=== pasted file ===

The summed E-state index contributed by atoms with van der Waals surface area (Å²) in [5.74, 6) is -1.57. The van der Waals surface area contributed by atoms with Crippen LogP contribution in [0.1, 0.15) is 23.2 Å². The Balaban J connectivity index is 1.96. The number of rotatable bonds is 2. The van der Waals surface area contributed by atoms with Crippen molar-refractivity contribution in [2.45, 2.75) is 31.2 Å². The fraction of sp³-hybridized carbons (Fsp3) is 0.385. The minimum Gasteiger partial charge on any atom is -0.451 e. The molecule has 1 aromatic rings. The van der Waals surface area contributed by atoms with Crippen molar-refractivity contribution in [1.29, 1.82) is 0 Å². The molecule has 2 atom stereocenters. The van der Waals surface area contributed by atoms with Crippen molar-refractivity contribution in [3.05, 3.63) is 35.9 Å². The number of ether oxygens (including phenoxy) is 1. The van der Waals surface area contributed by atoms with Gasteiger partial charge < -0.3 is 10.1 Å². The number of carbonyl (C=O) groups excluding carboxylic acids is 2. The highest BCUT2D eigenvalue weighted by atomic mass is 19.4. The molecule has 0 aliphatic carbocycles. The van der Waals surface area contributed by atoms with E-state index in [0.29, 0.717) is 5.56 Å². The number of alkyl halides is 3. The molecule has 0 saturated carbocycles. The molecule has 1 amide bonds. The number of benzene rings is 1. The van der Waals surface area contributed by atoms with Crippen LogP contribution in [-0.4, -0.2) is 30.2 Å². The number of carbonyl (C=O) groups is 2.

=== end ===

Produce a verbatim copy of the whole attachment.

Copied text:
The summed E-state index contributed by atoms with van der Waals surface area (Å²) in [5.74, 6) is -1.57. The van der Waals surface area contributed by atoms with Crippen LogP contribution in [0.1, 0.15) is 23.2 Å². The Balaban J connectivity index is 1.96. The number of rotatable bonds is 2. The van der Waals surface area contributed by atoms with Crippen molar-refractivity contribution in [2.45, 2.75) is 31.2 Å². The fraction of sp³-hybridized carbons (Fsp3) is 0.385. The minimum Gasteiger partial charge on any atom is -0.451 e. The molecule has 1 aromatic rings. The van der Waals surface area contributed by atoms with Crippen molar-refractivity contribution in [1.29, 1.82) is 0 Å². The molecule has 2 atom stereocenters. The van der Waals surface area contributed by atoms with Crippen molar-refractivity contribution in [3.05, 3.63) is 35.9 Å². The number of ether oxygens (including phenoxy) is 1. The van der Waals surface area contributed by atoms with Gasteiger partial charge < -0.3 is 10.1 Å². The number of carbonyl (C=O) groups excluding carboxylic acids is 2. The highest BCUT2D eigenvalue weighted by atomic mass is 19.4. The molecule has 0 aliphatic carbocycles. The van der Waals surface area contributed by atoms with E-state index in [0.29, 0.717) is 5.56 Å². The number of alkyl halides is 3. The molecule has 0 saturated carbocycles. The molecule has 1 amide bonds. The number of benzene rings is 1. The van der Waals surface area contributed by atoms with Crippen LogP contribution in [-0.4, -0.2) is 30.2 Å². The number of carbonyl (C=O) groups is 2.